Formula 1 teams have come to an agreement regarding a new cost-cutting package for 2021. The new package is aimed at lowering the cost of racing and closing the gap between the teams. The budget cap will include an attempt to leveling the playing field regarding research and development for the teams.
New Budget Conscious Package
The new cost-cutting package, which that still has to be approved by the FIA, F1’s governing body, is scheduled to be reviewed next week. The package includes lowering the budget cap to $145 million for next year. It will continue to be reduced over the next couple of years. In 2022 the budget gap will be reduced to $140 million and in 2023 it will go down to $135 million.
Ferrari and Red Bull protested the proposed budget cuts, instead of wanting the budget to stay at around $150 million. Ferrari argued that lowering the budget to that level would necessitate the release of many of their employees as well as cutting back on technology and development. Ferrari has already hinted that their 2020 car is not as fast as they would like and to have to cut back on further development could be harmful to their 2021 team.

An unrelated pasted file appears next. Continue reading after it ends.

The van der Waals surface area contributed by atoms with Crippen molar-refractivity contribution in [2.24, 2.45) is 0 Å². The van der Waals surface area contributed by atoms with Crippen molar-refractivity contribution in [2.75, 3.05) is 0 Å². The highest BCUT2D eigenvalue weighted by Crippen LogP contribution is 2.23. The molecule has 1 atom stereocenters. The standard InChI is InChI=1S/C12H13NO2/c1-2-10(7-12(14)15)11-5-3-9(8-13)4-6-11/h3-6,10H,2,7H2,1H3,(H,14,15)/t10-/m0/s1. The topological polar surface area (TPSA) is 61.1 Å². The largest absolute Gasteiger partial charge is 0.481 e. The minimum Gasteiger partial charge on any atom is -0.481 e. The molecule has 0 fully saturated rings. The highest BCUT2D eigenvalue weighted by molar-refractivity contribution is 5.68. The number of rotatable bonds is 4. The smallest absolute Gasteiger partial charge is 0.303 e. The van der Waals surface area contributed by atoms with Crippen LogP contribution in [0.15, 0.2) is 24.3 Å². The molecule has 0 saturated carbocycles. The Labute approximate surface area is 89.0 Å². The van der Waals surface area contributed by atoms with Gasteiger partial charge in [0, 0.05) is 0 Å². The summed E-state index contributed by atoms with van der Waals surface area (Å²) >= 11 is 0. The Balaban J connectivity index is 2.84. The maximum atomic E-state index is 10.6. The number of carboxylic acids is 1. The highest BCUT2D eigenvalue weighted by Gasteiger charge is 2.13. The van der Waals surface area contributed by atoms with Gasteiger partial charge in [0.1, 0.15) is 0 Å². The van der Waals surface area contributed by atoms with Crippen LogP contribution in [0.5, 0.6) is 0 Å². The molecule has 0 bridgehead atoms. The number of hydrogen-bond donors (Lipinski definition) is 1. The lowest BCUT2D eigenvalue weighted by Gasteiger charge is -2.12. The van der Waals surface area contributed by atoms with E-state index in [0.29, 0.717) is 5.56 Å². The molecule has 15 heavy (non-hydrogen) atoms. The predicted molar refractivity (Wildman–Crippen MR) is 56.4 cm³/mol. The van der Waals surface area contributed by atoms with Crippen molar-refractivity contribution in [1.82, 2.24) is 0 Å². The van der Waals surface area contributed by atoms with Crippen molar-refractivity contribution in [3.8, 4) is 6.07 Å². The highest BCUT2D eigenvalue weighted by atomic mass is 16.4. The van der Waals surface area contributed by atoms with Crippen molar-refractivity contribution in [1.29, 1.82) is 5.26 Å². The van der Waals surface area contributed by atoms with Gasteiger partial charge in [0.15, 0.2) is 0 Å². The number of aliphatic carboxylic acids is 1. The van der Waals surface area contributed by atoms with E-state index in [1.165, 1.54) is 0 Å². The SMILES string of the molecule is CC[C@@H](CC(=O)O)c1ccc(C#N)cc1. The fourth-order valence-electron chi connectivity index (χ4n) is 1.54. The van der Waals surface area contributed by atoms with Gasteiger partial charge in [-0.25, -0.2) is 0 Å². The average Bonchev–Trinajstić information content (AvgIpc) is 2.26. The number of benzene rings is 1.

McLaren led the charge for lowering the budget to figures as low as $100 million. They proposed that bringing the teams closer together would increase competition, make for better racing, and pull in more fans.
Cost Cutting in a New Way
Aerodynamics will be taking the biggest hit in the new cost-conscious plan. Wind tunnel time, along with computing data will be limited. Each team’s finishing position in the previous year’s championship will determine the allowance of research and development that they are allowed on a sliding scale. Any new teams will be given the same allowance as the team that finished last.
The vote to accept will also include several other rule changes that will include teams racing their 2020 cars in 2021 as well, changes in race weekend schedule, and restrictions on engine development.
The future of Formula 1 may well be changed by the new cost-cutting package the teams have agreed on. Closing the gaps between the teams, changing research and development, and other fundamental rules will reveal a new future for Formula 1.